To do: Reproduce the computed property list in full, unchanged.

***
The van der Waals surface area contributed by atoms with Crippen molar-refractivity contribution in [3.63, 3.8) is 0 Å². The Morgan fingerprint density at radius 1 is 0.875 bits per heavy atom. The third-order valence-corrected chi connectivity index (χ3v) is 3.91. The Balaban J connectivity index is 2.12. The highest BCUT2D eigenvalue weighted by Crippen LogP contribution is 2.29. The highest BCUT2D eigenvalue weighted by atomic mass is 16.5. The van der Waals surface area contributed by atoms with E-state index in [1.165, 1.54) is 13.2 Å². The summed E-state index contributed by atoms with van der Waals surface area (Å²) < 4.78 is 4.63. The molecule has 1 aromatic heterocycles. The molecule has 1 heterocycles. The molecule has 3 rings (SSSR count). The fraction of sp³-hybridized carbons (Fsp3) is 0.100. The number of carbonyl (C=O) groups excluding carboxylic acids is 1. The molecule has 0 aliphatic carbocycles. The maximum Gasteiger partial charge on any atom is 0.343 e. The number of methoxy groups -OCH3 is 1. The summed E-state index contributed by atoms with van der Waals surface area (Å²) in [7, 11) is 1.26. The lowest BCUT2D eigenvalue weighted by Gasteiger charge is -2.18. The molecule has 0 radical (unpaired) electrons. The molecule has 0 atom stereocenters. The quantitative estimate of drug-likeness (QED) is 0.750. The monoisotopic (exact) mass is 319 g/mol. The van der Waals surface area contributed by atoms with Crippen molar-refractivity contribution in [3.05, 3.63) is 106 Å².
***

The van der Waals surface area contributed by atoms with Crippen molar-refractivity contribution in [3.63, 3.8) is 0 Å². The Morgan fingerprint density at radius 1 is 0.875 bits per heavy atom. The third-order valence-corrected chi connectivity index (χ3v) is 3.91. The Balaban J connectivity index is 2.12. The highest BCUT2D eigenvalue weighted by Crippen LogP contribution is 2.29. The highest BCUT2D eigenvalue weighted by atomic mass is 16.5. The van der Waals surface area contributed by atoms with E-state index in [1.165, 1.54) is 13.2 Å². The summed E-state index contributed by atoms with van der Waals surface area (Å²) < 4.78 is 4.63. The molecule has 1 aromatic heterocycles. The molecule has 1 heterocycles. The molecule has 3 rings (SSSR count). The fraction of sp³-hybridized carbons (Fsp3) is 0.100. The number of carbonyl (C=O) groups excluding carboxylic acids is 1. The molecule has 0 aliphatic carbocycles. The maximum Gasteiger partial charge on any atom is 0.343 e. The number of methoxy groups -OCH3 is 1. The summed E-state index contributed by atoms with van der Waals surface area (Å²) in [7, 11) is 1.26. The lowest BCUT2D eigenvalue weighted by Gasteiger charge is -2.18. The molecule has 0 radical (unpaired) electrons. The molecule has 0 atom stereocenters. The quantitative estimate of drug-likeness (QED) is 0.750. The monoisotopic (exact) mass is 319 g/mol. The van der Waals surface area contributed by atoms with Crippen molar-refractivity contribution in [3.05, 3.63) is 106 Å².